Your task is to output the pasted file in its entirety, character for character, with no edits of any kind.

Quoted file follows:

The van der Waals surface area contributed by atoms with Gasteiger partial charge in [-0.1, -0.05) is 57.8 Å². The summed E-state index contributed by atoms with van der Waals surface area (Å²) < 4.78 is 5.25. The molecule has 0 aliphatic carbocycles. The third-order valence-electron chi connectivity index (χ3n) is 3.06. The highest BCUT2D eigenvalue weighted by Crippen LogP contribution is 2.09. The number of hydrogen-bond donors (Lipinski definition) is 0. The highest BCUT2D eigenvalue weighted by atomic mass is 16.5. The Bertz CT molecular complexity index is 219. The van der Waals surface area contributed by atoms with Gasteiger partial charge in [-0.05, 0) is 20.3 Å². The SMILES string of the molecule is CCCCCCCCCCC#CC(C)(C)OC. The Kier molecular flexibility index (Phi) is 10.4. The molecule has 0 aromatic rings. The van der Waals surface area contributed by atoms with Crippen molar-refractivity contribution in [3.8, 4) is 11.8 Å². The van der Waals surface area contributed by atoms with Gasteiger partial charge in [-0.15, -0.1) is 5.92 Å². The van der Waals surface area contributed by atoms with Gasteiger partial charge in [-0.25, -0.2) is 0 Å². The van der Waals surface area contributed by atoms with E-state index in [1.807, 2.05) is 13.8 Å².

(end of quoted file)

The van der Waals surface area contributed by atoms with Gasteiger partial charge in [-0.1, -0.05) is 57.8 Å². The summed E-state index contributed by atoms with van der Waals surface area (Å²) < 4.78 is 5.25. The molecule has 0 aliphatic carbocycles. The third-order valence-electron chi connectivity index (χ3n) is 3.06. The highest BCUT2D eigenvalue weighted by Crippen LogP contribution is 2.09. The number of hydrogen-bond donors (Lipinski definition) is 0. The highest BCUT2D eigenvalue weighted by atomic mass is 16.5. The Bertz CT molecular complexity index is 219. The van der Waals surface area contributed by atoms with Gasteiger partial charge in [-0.05, 0) is 20.3 Å². The SMILES string of the molecule is CCCCCCCCCCC#CC(C)(C)OC. The Kier molecular flexibility index (Phi) is 10.4. The molecule has 0 aromatic rings. The van der Waals surface area contributed by atoms with Crippen molar-refractivity contribution in [3.8, 4) is 11.8 Å². The van der Waals surface area contributed by atoms with Gasteiger partial charge in [-0.15, -0.1) is 5.92 Å². The van der Waals surface area contributed by atoms with Gasteiger partial charge in [-0.25, -0.2) is 0 Å². The van der Waals surface area contributed by atoms with E-state index in [1.807, 2.05) is 13.8 Å².